The surfactants are present in the shampoo compositions of the invention in an amount of from 2 to 40% by weight, and preferably from 5 to 30% by weight.
The shampoo may also include minor amounts of other ingredients such as antibacterial agents, foam boosters, pearlescers, perfumes, dyes, colouring agents, preservatives, thickeners, proteins, other polymers, phosphate esters and buffering agents.
The invention will now be described, with reference to the following non-limiting examples:
[A] Skin Washing Compositions
In the examples:
Coco amidopropyl betaine was Tergobetaine F ex Goldschmidt or Amonyl BA 380 ex Seppic.
Guar hydroxypropyl trimonium chloride was Jaguar C-13-S ex Meyhall.
Silicone oil emulsion was BC 89/138 ex Basildon.
Sodium cocoyl isethionate was either Jordapon CI ex PPG/Mazer or Hostapan SCI ex Hoechst.
Sodium lauryl ether sulphate was Genapol ZRO ex Hoechst.
Compositions according to the invention and comparative compositions were tested by the following method.
A number of tests were carried out by human volunteers. The experimental procedure employed was as follows:
The volunteers washed their forearms with a shower gel. The procedure involved wetting the arm and also the volunteer's free hand with warm water then using the free hand to lather the arm with 0.5 grams of the shower gel, next rinsing for 10 seconds while rubbing with the free hand and then drying the arm with a single pass with a paper towel.
10 minutes after drying the forearm a strip of adhesive tape is pressed onto the areas on the forearms keeping it in place for 30 seconds using a spring loaded device bearing on a rubber bung to press the tape onto the skin with a repeatable pressure of 85 g.cm-2. The adhesive tape employed was J-Lar Superclear (TM) tape having a width of 25 mm. Two strips of tape are applied to each forearm in this way to adjacent areas of the skin.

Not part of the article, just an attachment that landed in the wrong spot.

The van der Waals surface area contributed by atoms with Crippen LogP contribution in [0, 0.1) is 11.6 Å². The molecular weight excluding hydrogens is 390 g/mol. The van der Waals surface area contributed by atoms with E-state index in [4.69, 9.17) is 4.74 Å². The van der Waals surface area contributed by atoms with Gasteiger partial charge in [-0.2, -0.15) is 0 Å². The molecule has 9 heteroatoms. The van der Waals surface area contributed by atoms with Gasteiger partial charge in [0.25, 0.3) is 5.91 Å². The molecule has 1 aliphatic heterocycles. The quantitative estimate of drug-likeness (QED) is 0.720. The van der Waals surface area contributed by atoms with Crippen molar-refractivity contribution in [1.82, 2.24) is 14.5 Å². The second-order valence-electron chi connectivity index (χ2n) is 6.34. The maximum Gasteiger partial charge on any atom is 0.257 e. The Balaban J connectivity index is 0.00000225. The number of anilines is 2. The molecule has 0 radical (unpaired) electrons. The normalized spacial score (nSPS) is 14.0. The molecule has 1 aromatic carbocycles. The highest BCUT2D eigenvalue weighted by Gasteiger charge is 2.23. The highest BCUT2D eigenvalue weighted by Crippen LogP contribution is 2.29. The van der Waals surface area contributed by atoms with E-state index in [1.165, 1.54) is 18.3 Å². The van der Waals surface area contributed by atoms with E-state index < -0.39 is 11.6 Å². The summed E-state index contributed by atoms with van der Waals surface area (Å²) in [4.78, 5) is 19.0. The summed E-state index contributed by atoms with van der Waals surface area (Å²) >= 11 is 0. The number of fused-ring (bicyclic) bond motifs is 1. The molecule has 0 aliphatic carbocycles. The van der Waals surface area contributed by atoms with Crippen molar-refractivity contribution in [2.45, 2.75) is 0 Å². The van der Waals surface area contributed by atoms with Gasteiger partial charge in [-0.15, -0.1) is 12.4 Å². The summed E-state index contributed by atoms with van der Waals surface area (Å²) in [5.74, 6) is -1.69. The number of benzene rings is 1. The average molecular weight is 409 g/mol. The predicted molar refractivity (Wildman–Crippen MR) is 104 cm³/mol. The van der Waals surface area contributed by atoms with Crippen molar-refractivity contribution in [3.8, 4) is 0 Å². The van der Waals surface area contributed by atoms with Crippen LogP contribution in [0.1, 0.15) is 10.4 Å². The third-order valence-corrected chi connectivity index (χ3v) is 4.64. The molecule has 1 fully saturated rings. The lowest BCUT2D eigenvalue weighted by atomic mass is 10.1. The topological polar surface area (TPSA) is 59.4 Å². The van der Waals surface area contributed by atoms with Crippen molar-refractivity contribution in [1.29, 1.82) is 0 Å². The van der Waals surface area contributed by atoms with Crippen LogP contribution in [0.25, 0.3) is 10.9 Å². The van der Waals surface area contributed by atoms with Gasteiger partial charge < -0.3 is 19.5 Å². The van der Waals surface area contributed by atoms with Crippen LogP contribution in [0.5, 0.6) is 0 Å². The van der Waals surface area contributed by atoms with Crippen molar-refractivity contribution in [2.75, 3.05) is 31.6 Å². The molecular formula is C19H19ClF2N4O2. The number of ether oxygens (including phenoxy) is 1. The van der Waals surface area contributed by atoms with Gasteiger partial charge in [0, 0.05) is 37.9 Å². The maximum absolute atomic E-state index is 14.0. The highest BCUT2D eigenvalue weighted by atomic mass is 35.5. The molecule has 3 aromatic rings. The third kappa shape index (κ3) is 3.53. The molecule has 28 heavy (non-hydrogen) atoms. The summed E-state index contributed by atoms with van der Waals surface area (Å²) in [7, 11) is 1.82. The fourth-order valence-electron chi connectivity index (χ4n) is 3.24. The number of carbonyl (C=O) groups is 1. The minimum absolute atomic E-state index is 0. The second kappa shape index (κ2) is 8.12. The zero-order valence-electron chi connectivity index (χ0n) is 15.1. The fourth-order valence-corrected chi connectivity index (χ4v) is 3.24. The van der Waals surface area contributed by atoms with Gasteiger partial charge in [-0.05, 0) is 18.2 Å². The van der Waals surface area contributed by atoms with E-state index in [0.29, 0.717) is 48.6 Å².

In this test procedure silicone which has deposited on the skin is transferred to the tape along with some of the outer layer of the volunteer's skin.
The amounts of silicon and skin adhering to the tape are determined by means of X-ray fluorescence spectroscopy. The tape strips are placed in an X-ray fluorescence spectrometer with the adhesive side facing the beam of this machine. A mask is applied over the tape to define a standardised area in the middle of the tape which is exposed to the X-ray beam. The sample chamber of the machine is placed under vacuum before making measurements and the spectrometer is then used to measure the quantities of silicon and sulphur. The sulphur is representative of the amount of skin which has transferred to the tape. Results are presented in terms of the ratio of Si:S.
In this example deposition of silicone from compositions containing a range of polymers according to the invention was compared with deposition from a composition containing a polymer which is a commercially available shower gel, namely, guar hydroxypropyl trimonium chloride (comparison).
The base formulation was:
______________________________________ % wt______________________________________Sodium lauryl ether sulphate (SLES) 13.00Coco amidopropyl betaine (CAPB) 2.00Silicone oil emulsion 5.00Sorbic acid 0.37Sodium citrate dihydrate 0.49Sodium chloride 2.0Citric acid 0.01Water + minors to 100______________________________________
Polymers were added to the base formulation at a level of 0.1% wt.
Each composition was prepared by forming a 1% dispersion of the polymer by adding it to water at ˜50° C. SLES and CAPB were added to the excess water of the formulation with gentle stirring. Thereafter the silicone oil emulsion was added with stirring to the surfactant mixture. This was followed by the polymer dispersion and finally the minors. Deposition of silicone was determined according to the procedure described above, The Si:S ratio for the comparison was normalised to 1 and the values for the compositions according to the invention expressed relative to the comparison.
The following results were obtained:
______________________________________ Polymer Si:S______________________________________ Comparison 1 CPA 6 4.19 CPA 1 2.42 CPA 7 1.90______________________________________
The results demonstrate. the improved deposition obtained with the compositions according to the invention.
In a further set of experiment with the same base formulation but with different polymers the following results were obtained.